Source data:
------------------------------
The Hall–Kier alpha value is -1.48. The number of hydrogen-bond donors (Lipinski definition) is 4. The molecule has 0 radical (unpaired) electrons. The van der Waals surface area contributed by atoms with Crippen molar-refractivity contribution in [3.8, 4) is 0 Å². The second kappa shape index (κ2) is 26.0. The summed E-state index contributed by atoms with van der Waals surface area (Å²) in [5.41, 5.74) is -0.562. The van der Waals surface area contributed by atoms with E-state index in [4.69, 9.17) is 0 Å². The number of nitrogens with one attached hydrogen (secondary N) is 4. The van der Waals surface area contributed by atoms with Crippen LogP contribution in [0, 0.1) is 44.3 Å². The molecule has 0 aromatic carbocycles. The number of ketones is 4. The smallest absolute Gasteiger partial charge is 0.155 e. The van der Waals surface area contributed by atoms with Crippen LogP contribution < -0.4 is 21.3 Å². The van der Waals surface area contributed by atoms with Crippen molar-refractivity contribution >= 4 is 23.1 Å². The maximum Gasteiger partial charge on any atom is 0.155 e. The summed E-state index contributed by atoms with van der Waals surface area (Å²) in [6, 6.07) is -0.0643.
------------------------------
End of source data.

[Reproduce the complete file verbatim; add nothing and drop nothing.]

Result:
The Hall–Kier alpha value is -1.48. The number of hydrogen-bond donors (Lipinski definition) is 4. The molecule has 0 radical (unpaired) electrons. The van der Waals surface area contributed by atoms with Crippen molar-refractivity contribution in [3.8, 4) is 0 Å². The second kappa shape index (κ2) is 26.0. The summed E-state index contributed by atoms with van der Waals surface area (Å²) in [5.41, 5.74) is -0.562. The van der Waals surface area contributed by atoms with E-state index in [4.69, 9.17) is 0 Å². The number of nitrogens with one attached hydrogen (secondary N) is 4. The van der Waals surface area contributed by atoms with Crippen LogP contribution in [0, 0.1) is 44.3 Å². The molecule has 0 aromatic carbocycles. The number of ketones is 4. The smallest absolute Gasteiger partial charge is 0.155 e. The van der Waals surface area contributed by atoms with Crippen LogP contribution < -0.4 is 21.3 Å². The van der Waals surface area contributed by atoms with Crippen molar-refractivity contribution >= 4 is 23.1 Å². The maximum Gasteiger partial charge on any atom is 0.155 e. The summed E-state index contributed by atoms with van der Waals surface area (Å²) in [6, 6.07) is -0.0643.